Goats at Graneros Gorge

Although it is still sunny, wind struck the house with a blast this morning and it promises to only get stronger as the day goes on. So I’m very thankful that Phil and I were able to take the goats out for a nice walk at Graneros Gorge yesterday. It’s not a long hike, but it’s very scenic and the goats love climbing on all the rocks! They had so much fun racing and leaping that they were all panting heavily within a few minutes.

They also took many opportunities to give us heart failure.

The first thing Finn did was disappear over the precipice.

I peered after him and saw nothing but a 50-foot drop and no ledges. I didn’t hear any despairing cries, so I knew he must not have fallen. I called and heard a baa-aah from somewhere below, so I kept calling and walked away. A few minutes later, Finn’s eager head popped up from an entirely different spot along the cliff. I have no idea how he got over there because it looked like a sheer drop-off to me, but I wasn’t going to hang around longer to find out since I didn’t want him to repeat the performance, nor to lead the less athletic Sputnik astray.

Tigerlily is just like her papa–nimble and fearless of heights.

“If I stand on this rock I can be bigger than Dad!”

Our “angel goat” has grown into a big, sturdy girl. At not quite a year, she’s taller than her mother, and compared side-by-side to Finn at this age, I’m sure she would be substantially bigger than he was. She gets along very well with the boys. They are dominant over her, but they rarely pick on her because she simply won’t take it. If someone butts her she comes back swinging, and the boys respect her for it. She also loves going out. The last few times we hiked with Finn and Sputnik, we had a hard time keeping Tigerlily out of the truck. So now she’s coming with us.

Sputnik blended in well with our surroundings.

Case in point…

Sputnik was not photogenic on this hike. While Finn and Tigerlily ricocheted from rock to rock, leaning over cliffs, peering behind boulders, and otherwise posing for dramatic shots, Sputnik kept his nose to the ground as he scurried greedily from one dry tuft of grass to another. They way he gobbled up dead foliage, you’d think he’d been starved for two weeks! I’m not sure I understand his tastes–this stuff was not exactly haute cuisine!

Phil and the crew with Pike’s Peak in the background.

Heading back toward our own Greenhorn Mountains.

Once we got back to the truck, the goats decided they weren’t leaving. No one would jump into the bed (although Tigerlily thought about it). So we drove off without them. When faced with the prospect of staying there by themselves, Graneros Gorge looked a lot less fun. The goats chased frantically after us until we stopped to invite them in again. Tigerlily jumped right up, but the boys were not quite ready to call it quits. We drove on again until they looked fairly tired and then tried once more. This time Finn loaded up, but Sputnik felt stubborn and I wasn’t going to argue with him. This time we drove off pretty fast, and it didn’t take Sputnik long to start panicking. When I stopped for the final time, Sputnik was coiled and ready to spring before I could even reach the tailgate. I expect it won’t take long for them to figure out it’s much easier to obey the first time!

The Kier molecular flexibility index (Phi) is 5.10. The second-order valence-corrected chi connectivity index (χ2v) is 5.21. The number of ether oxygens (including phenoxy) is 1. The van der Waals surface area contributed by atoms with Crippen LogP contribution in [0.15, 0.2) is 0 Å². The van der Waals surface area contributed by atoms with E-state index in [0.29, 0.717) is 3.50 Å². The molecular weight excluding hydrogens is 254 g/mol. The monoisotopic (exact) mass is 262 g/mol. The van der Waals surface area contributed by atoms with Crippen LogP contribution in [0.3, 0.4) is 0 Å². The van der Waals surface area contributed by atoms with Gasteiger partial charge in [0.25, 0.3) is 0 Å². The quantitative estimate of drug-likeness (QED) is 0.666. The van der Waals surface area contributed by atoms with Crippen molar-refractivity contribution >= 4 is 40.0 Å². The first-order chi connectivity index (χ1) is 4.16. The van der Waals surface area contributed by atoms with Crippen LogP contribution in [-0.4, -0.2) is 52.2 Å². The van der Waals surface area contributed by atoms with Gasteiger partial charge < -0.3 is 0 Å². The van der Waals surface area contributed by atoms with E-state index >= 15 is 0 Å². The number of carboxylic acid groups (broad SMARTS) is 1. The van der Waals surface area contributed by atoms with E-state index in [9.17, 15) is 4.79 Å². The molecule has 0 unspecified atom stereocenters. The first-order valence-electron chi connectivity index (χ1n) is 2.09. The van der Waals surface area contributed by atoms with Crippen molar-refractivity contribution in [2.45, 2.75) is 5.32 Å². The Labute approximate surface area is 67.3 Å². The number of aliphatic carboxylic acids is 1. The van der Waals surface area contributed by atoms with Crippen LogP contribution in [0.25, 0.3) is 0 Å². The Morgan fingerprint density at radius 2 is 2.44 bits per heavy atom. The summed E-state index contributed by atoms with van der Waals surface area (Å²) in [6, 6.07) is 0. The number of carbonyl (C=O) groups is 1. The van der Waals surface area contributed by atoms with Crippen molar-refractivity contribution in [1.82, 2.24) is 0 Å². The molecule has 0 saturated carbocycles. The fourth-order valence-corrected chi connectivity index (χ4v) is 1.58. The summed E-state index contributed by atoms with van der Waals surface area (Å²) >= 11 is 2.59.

The day  was so beautiful that even after our hike we could not get enough of the outdoors. So we swung by the grocery store to pick up some hot dogs and marshmallows and we had our first campfire of the season. Cuzco was thrilled. He supervised as Phil shoveled last year’s ash and debris from the fire pit, then he waited next to the rock ring while Phil and I gathered wood and got the food together. He never left that campfire all evening. He stood with his face in the smoke, inhaling the delicious cedar smell with half-closed eyes and rapt expression. He hurried over to the house to wait by the patio gate when he heard Phil tuning his fiddle in the basement. Then as Phil came out playing “Goat in the Rain”, Cuzco stayed glued to Phil’s side all the way back to the campfire. He was mesmerized by the music and his nose never left the bow. After the music, Cuzco stood by Phil’s chair and rested his big, bony old head in Phil’s lap where he stayed for probably 45 minutes as the fire slowly died. None of the other goats particularly like the campfire or the music. This is one activity that Cuzco has all to himself and it brings him back to the days when he was the only one.

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